Can you please explain those three terms and the relationship between them (both graphical and mathematical way would be fine)?

EDIT: Those terms are mainly associated with functions.The quotation from this article says:

The probability density function, pdf as f(x). (Note: This function is also known as the probability distribution function and the probability mass function, but will be referred to henceforth as the probability density function.)

According to above:

Probability density function = Probability distribution function = Probability mass function

But wikipedia has separate articles about Probability Mass Function and Probability Density Function. And here is mentioned that the name Probability Distribution Function depends on the context in which is used. So where is the truth?

For completeness the term "cumulative density" is wrong as it was discussed bellow.

  • $\begingroup$ I have never heard the expression "cumulative density". Can you show an example where it is used? $\endgroup$
    – user765195
    Jun 19, 2015 at 0:52
  • $\begingroup$ E.g. here ncbi.nlm.nih.gov/pubmed/23543120 $\endgroup$ Jun 19, 2015 at 0:55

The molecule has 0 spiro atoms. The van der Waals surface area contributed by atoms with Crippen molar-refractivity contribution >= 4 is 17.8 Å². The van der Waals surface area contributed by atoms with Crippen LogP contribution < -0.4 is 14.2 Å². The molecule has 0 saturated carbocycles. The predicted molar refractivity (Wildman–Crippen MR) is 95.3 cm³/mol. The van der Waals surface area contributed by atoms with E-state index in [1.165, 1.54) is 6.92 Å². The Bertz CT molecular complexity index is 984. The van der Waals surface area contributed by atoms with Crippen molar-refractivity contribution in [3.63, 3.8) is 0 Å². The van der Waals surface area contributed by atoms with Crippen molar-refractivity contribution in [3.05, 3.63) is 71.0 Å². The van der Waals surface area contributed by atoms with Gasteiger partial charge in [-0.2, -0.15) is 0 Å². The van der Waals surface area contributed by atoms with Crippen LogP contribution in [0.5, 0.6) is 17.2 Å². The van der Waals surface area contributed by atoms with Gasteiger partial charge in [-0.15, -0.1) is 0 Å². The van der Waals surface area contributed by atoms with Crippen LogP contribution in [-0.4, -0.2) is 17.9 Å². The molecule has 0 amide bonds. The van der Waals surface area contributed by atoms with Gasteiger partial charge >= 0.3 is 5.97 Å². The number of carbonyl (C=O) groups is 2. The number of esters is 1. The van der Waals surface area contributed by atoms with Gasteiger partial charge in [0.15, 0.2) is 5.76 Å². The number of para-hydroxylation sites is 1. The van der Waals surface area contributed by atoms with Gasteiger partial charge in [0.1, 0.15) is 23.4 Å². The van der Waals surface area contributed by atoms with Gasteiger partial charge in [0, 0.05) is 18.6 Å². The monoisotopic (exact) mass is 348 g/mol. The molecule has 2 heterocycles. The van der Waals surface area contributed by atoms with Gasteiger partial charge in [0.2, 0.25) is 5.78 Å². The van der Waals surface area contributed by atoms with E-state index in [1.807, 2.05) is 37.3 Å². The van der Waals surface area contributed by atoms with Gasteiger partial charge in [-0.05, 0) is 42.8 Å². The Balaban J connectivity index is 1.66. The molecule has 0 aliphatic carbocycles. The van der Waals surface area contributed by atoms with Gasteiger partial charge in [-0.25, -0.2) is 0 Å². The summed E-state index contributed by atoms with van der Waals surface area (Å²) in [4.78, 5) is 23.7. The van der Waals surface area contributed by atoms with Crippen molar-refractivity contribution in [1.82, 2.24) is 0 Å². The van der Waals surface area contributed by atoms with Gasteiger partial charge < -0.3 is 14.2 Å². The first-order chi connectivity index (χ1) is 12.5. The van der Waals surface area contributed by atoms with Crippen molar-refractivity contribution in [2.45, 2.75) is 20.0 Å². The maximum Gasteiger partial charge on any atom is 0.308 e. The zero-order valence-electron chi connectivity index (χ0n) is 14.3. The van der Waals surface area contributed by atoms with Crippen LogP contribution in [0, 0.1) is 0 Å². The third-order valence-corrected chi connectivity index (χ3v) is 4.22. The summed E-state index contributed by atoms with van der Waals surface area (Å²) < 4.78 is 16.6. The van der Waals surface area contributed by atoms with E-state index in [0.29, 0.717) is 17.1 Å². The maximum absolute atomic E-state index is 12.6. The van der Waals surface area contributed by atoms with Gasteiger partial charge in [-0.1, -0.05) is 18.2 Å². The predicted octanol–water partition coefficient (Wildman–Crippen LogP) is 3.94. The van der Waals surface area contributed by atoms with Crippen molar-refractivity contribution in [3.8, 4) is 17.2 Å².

• $\begingroup$ Now I've found on wikipedia en.wikipedia.org/wiki/Cumulative_density_function on this: Cumulative density function is a self-contradictory phrase resulting from confusion between: probability density function and cumulative distribution function. The two words cumulative and density contradict each other. $\endgroup$ Jun 19, 2015 at 0:57
  • $\begingroup$ Yes, cumulative density function is meaningless. I believe the article you linked to is trying to talk about cumulative distribution function and by mistake calls it cumulative density function. $\endgroup$
    – user765195
    Jun 19, 2015 at 0:59
  • $\begingroup$ To avoid confusion, I removed the incorrect term from your title. $\endgroup$
    – user765195
    Jun 19, 2015 at 1:01

2 Answers 2


Looking at the links you provided, and what I'v seen in the past, there seems to be a lot of different names for what is essentially a particular function and its derivative.

First, let's cross off one of the names you mention in the title: cumulative density function. That just doesn't make sense. A density function concerns itself with local properties of a phenomenon, while a cumulative function would be looking at global properties. A parallel term in calculus perhaps would be "integral derivative function", which makes no sense. So, the term "cumulative density" is just incorrect.

Now let's deal with the remaining terms: cumulative distribution function, distribution function, probability density function, and probability mass function.

The terms cumulative distribution function, probability density function, and probability mass function have unique meanings, which I will try to explain below.